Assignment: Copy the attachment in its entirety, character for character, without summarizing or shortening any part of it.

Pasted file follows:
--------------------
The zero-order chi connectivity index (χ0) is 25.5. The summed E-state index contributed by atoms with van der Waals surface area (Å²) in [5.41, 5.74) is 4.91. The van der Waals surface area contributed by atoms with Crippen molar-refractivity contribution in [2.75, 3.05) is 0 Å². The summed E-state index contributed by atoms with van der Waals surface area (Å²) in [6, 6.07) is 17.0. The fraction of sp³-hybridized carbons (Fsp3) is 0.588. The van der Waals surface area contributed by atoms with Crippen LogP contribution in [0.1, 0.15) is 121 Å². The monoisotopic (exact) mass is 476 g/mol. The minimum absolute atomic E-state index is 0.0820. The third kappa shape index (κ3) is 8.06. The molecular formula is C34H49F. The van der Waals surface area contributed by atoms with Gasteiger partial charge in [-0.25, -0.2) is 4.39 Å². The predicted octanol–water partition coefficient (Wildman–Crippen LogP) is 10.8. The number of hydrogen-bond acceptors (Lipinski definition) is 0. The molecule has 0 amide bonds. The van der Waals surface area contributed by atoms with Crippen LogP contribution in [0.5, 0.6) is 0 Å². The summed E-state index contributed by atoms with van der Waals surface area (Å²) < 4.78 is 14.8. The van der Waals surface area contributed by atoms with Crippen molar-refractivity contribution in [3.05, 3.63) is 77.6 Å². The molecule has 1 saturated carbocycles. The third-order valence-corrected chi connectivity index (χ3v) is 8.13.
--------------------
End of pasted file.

The zero-order chi connectivity index (χ0) is 25.5. The summed E-state index contributed by atoms with van der Waals surface area (Å²) in [5.41, 5.74) is 4.91. The van der Waals surface area contributed by atoms with Crippen molar-refractivity contribution in [2.75, 3.05) is 0 Å². The summed E-state index contributed by atoms with van der Waals surface area (Å²) in [6, 6.07) is 17.0. The fraction of sp³-hybridized carbons (Fsp3) is 0.588. The van der Waals surface area contributed by atoms with Crippen LogP contribution in [0.1, 0.15) is 121 Å². The monoisotopic (exact) mass is 476 g/mol. The minimum absolute atomic E-state index is 0.0820. The third kappa shape index (κ3) is 8.06. The molecular formula is C34H49F. The van der Waals surface area contributed by atoms with Gasteiger partial charge in [-0.25, -0.2) is 4.39 Å². The predicted octanol–water partition coefficient (Wildman–Crippen LogP) is 10.8. The number of hydrogen-bond acceptors (Lipinski definition) is 0. The molecule has 0 amide bonds. The van der Waals surface area contributed by atoms with Crippen LogP contribution in [0.5, 0.6) is 0 Å². The summed E-state index contributed by atoms with van der Waals surface area (Å²) < 4.78 is 14.8. The van der Waals surface area contributed by atoms with Crippen molar-refractivity contribution in [3.05, 3.63) is 77.6 Å². The molecule has 1 saturated carbocycles. The third-order valence-corrected chi connectivity index (χ3v) is 8.13.